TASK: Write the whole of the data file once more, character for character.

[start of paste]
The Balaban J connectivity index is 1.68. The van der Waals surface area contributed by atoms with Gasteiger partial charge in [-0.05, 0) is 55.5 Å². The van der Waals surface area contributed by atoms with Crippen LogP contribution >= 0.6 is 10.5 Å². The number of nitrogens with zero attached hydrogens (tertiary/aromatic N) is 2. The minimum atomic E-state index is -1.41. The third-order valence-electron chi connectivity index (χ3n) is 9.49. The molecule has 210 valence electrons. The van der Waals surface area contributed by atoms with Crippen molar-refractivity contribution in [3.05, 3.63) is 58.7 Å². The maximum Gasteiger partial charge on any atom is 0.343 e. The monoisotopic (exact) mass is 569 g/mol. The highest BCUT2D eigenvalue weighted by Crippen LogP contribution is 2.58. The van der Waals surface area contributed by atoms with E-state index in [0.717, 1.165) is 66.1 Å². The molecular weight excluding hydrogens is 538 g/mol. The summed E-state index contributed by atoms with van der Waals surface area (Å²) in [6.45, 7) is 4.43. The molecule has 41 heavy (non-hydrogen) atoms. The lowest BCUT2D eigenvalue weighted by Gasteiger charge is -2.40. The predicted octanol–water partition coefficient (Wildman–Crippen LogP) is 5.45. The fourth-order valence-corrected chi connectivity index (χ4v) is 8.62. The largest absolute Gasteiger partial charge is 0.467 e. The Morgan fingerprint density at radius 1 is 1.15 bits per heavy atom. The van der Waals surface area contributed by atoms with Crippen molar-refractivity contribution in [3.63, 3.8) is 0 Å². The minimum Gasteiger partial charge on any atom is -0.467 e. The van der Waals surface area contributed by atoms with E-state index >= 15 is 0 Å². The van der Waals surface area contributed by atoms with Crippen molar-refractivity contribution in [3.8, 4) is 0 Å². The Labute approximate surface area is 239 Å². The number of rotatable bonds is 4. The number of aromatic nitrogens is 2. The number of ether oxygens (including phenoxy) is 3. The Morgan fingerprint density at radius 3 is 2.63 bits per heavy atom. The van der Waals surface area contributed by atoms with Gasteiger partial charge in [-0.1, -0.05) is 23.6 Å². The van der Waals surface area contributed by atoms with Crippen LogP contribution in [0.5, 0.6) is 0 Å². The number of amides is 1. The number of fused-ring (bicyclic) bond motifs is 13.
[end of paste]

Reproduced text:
The Balaban J connectivity index is 1.68. The van der Waals surface area contributed by atoms with Gasteiger partial charge in [-0.05, 0) is 55.5 Å². The van der Waals surface area contributed by atoms with Crippen LogP contribution >= 0.6 is 10.5 Å². The number of nitrogens with zero attached hydrogens (tertiary/aromatic N) is 2. The minimum atomic E-state index is -1.41. The third-order valence-electron chi connectivity index (χ3n) is 9.49. The molecule has 210 valence electrons. The van der Waals surface area contributed by atoms with Crippen molar-refractivity contribution in [3.05, 3.63) is 58.7 Å². The maximum Gasteiger partial charge on any atom is 0.343 e. The monoisotopic (exact) mass is 569 g/mol. The highest BCUT2D eigenvalue weighted by Crippen LogP contribution is 2.58. The van der Waals surface area contributed by atoms with E-state index in [0.717, 1.165) is 66.1 Å². The molecular weight excluding hydrogens is 538 g/mol. The summed E-state index contributed by atoms with van der Waals surface area (Å²) in [6.45, 7) is 4.43. The molecule has 41 heavy (non-hydrogen) atoms. The lowest BCUT2D eigenvalue weighted by Gasteiger charge is -2.40. The predicted octanol–water partition coefficient (Wildman–Crippen LogP) is 5.45. The fourth-order valence-corrected chi connectivity index (χ4v) is 8.62. The largest absolute Gasteiger partial charge is 0.467 e. The Morgan fingerprint density at radius 1 is 1.15 bits per heavy atom. The van der Waals surface area contributed by atoms with Crippen molar-refractivity contribution in [3.63, 3.8) is 0 Å². The minimum Gasteiger partial charge on any atom is -0.467 e. The van der Waals surface area contributed by atoms with E-state index >= 15 is 0 Å². The van der Waals surface area contributed by atoms with Crippen molar-refractivity contribution in [3.8, 4) is 0 Å². The Labute approximate surface area is 239 Å². The number of rotatable bonds is 4. The number of aromatic nitrogens is 2. The number of ether oxygens (including phenoxy) is 3. The Morgan fingerprint density at radius 3 is 2.63 bits per heavy atom. The van der Waals surface area contributed by atoms with Gasteiger partial charge in [-0.1, -0.05) is 23.6 Å². The van der Waals surface area contributed by atoms with Crippen LogP contribution in [0.5, 0.6) is 0 Å². The number of amides is 1. The number of fused-ring (bicyclic) bond motifs is 13.